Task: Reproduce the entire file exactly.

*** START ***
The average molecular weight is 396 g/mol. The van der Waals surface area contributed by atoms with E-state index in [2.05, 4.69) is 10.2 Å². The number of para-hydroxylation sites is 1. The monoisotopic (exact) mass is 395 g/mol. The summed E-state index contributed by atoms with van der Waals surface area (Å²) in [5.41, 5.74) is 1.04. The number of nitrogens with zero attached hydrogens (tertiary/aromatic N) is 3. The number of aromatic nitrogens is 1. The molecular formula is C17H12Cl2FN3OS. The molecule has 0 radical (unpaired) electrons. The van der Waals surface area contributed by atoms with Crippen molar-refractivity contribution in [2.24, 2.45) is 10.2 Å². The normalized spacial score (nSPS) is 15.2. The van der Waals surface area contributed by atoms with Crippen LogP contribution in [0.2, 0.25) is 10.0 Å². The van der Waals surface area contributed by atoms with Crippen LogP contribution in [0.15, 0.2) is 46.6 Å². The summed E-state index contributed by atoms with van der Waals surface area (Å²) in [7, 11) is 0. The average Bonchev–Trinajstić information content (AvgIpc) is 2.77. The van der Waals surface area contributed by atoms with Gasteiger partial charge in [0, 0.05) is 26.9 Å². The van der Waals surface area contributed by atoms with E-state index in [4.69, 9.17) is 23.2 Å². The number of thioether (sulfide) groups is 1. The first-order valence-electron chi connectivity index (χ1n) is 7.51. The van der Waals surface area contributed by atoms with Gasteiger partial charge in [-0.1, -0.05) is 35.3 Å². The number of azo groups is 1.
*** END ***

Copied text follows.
The average molecular weight is 396 g/mol. The van der Waals surface area contributed by atoms with E-state index in [2.05, 4.69) is 10.2 Å². The number of para-hydroxylation sites is 1. The monoisotopic (exact) mass is 395 g/mol. The summed E-state index contributed by atoms with van der Waals surface area (Å²) in [5.41, 5.74) is 1.04. The number of nitrogens with zero attached hydrogens (tertiary/aromatic N) is 3. The number of aromatic nitrogens is 1. The molecular formula is C17H12Cl2FN3OS. The molecule has 0 radical (unpaired) electrons. The van der Waals surface area contributed by atoms with Crippen molar-refractivity contribution in [2.24, 2.45) is 10.2 Å². The normalized spacial score (nSPS) is 15.2. The van der Waals surface area contributed by atoms with Crippen LogP contribution in [0.2, 0.25) is 10.0 Å². The van der Waals surface area contributed by atoms with Crippen LogP contribution in [0.15, 0.2) is 46.6 Å². The summed E-state index contributed by atoms with van der Waals surface area (Å²) in [7, 11) is 0. The average Bonchev–Trinajstić information content (AvgIpc) is 2.77. The van der Waals surface area contributed by atoms with Gasteiger partial charge in [0, 0.05) is 26.9 Å². The van der Waals surface area contributed by atoms with E-state index in [4.69, 9.17) is 23.2 Å². The number of thioether (sulfide) groups is 1. The first-order valence-electron chi connectivity index (χ1n) is 7.51. The van der Waals surface area contributed by atoms with Gasteiger partial charge in [-0.1, -0.05) is 35.3 Å². The number of azo groups is 1.